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Client Alert: DOJ Reaches Settlement with Citizens Republic Bancorp, Inc. and Citizens Bank in Lending Discrimination Suit

May 11, 2011

As we first reported in InfoBytes last week, the U.S. Department of Justice ("DOJ") has reached a settlement with Citizens Republic Bancorp Inc. and Citizens Bank of Flint, Michigan (together, "Citizens") in a lawsuit alleging redlining discrimination in Detroit. The lawsuit specifically alleged that Citizens had violated the Fair Housing Act ("FHA") and Equal Credit Opportunity Act ("ECOA") by serving the credit needs of the residents of predominantly white neighborhoods to a significantly greater extent than it served the credit needs of majority African-American neighborhoods.

Thomas Perez, Assistant Attorney General in charge of DOJ’s Civil Rights Division, was quoted in the Detroit News as calling the settlement "innovative" and noting that it may serve as a model in other areas. Mr. Perez further stated that DOJ is involved in 60 cases nationwide involving similar accusations of discriminatory lending practices.

The $3.6 million settlement includes provisions under which Citizens will open a loan production office ("LPO") in a majority black neighborhood, partner with the City of Detroit ("Detroit") to administer a $1.625 million grant program to provide matching grants of up to $5,000 to existing homeowners, and invest at least $1.5 million in a special program to increase residential mortgage credit to residents of majority black census tracts. Citizens also committed to spend $500,000 for outreach and consumer financial education.

The settlement crystallizes several trends that we at BuckleySandler LLP have observed in our own representations of banks and other lending institutions fighting allegations of redlining before the federal regulators and DOJ:

  • You buy it, you own it, warts and all. The Federal Reserve Board referred the Citizens matter to DOJ based on its finding that Citizens had engaged in a pattern or practice of redlining from 2006 to 2008. That finding was predicated in large part on lending data from Republic Bank, which merged with Citizens in 2007. Nevertheless, the DOJ also alleged that Citizens, by not adequately addressing Republic’s redlining patterns and practices, continued them.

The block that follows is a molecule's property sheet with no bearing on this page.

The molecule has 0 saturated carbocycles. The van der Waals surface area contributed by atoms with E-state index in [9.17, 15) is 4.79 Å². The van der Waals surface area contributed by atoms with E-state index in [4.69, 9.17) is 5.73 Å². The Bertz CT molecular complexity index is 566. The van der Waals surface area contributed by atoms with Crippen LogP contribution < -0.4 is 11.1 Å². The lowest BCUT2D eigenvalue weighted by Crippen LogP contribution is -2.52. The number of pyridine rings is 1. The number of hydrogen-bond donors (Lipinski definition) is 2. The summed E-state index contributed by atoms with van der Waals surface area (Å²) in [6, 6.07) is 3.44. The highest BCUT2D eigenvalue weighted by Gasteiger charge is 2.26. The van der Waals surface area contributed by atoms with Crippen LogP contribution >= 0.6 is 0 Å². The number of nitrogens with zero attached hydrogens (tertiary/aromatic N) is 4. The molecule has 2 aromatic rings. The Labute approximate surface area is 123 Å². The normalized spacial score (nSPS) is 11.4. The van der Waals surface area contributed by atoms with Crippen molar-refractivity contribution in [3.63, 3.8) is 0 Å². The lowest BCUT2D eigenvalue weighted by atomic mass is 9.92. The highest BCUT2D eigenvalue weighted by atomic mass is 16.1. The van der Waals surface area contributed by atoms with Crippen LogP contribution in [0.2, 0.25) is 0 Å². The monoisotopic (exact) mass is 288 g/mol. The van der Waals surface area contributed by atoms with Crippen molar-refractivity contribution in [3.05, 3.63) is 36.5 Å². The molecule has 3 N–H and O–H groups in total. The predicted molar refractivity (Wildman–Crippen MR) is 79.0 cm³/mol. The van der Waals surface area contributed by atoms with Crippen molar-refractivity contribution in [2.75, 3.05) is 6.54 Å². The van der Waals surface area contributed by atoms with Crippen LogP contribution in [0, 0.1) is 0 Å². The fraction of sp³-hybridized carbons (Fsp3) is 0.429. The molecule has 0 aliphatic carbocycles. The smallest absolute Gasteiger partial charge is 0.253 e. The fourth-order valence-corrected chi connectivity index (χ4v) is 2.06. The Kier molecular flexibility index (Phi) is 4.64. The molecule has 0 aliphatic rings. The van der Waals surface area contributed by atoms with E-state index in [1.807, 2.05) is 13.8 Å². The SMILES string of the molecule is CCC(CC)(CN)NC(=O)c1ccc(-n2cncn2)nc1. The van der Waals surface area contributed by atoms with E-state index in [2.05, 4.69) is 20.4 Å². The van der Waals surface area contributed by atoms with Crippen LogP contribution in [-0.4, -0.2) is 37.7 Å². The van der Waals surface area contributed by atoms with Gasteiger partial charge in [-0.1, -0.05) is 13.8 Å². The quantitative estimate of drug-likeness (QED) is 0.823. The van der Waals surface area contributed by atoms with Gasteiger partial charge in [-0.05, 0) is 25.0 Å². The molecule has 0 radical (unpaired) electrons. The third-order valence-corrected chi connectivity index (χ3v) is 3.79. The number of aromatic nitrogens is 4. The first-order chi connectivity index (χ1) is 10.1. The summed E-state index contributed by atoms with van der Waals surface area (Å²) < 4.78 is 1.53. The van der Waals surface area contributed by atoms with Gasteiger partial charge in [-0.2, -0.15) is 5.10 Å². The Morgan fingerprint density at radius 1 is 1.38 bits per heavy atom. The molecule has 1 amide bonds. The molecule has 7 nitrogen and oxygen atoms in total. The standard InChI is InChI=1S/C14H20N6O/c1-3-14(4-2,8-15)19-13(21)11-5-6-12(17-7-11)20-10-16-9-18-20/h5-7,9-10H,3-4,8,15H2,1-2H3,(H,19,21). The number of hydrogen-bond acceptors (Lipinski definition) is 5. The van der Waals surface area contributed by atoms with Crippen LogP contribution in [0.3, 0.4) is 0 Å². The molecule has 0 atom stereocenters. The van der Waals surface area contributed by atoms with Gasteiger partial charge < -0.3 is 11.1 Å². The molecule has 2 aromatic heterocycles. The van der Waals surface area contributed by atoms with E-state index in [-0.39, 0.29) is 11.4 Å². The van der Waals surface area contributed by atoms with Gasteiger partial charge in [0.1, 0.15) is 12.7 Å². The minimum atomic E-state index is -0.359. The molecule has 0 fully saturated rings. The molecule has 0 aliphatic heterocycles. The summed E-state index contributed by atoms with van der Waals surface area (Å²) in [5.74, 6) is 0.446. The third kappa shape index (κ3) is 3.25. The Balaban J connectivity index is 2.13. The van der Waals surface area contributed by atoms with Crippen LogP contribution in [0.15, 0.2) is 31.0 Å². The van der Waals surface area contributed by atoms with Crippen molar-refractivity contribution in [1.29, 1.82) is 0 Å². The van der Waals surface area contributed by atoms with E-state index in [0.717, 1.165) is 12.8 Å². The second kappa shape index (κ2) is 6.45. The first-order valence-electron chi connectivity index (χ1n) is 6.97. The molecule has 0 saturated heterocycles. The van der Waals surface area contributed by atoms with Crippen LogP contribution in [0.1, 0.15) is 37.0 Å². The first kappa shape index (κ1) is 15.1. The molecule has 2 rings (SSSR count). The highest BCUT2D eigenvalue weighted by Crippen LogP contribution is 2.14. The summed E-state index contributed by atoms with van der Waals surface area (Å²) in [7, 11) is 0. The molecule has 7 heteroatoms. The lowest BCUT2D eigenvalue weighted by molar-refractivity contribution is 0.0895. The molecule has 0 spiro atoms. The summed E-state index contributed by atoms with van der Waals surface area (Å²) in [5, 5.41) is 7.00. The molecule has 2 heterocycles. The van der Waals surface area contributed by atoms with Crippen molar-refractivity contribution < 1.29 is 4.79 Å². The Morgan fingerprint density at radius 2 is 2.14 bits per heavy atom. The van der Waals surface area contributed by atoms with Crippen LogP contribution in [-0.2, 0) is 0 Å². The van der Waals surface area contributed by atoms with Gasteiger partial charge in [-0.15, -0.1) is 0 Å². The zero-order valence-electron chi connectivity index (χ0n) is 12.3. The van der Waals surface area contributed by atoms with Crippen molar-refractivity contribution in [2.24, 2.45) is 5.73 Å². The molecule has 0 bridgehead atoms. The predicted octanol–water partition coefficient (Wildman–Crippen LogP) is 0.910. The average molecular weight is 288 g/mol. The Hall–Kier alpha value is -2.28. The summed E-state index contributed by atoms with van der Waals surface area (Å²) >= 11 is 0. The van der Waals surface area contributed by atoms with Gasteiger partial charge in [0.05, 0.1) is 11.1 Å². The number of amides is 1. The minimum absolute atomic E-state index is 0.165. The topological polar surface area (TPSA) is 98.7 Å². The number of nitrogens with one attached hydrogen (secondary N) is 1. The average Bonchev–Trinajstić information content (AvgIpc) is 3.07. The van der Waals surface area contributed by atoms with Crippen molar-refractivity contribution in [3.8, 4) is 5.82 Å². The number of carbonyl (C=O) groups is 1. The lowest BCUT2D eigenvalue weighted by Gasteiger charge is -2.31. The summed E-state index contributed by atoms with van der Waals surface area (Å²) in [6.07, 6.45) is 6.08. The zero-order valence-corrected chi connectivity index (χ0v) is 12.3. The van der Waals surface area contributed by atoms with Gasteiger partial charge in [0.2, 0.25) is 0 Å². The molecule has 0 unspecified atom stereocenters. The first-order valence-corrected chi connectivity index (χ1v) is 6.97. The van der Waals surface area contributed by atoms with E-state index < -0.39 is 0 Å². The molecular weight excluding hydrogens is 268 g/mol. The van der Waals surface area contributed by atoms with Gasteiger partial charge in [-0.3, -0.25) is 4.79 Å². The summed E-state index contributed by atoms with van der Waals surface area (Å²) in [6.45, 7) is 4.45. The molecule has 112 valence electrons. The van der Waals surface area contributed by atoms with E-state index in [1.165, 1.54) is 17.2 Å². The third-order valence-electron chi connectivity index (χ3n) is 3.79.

• DOJ wants banks to have a physical presence in the inner city. As part of the settlement, Citizens agreed to open a LPO in a majority-black census tract within Detroit. The LPO must "bear signage similar to that used for Citizens Bank branch offices [and be] in a retail-oriented space in a visible location." Indeed, although the settlement agreement acknowledges that opening a new full service branch in Detroit is not feasible at this time due to Citizen’s current financial condition and Detroit’s weak economy, it also contains provisions that could allow for DOJ to require Citizens to open such a branch. Citizens, for example, must continue to evaluate the feasibility of a branch in a majority-black census tract and regularly report its evaluations to DOJ. The settlement, moreover, provides that the "United States reserves the right to move this Court to impose an appropriate remedy in the event that the parties cannot reach an agreement regarding the feasibility" of opening a branch in a majority-black census tract. 
  • CRA assessment area delineations can be used against you in a court of law. Following its merger with Republic, Citizens adopted Republic’s Community Reinvestment Act assessment area for metropolitan Detroit. According to the DOJ complaint, that delineation "formed a virtual horseshoe around and excluded most majority-black census tracts in the City of Detroit." Citizens revised its assessment area to include all of Detroit during the course of the investigation.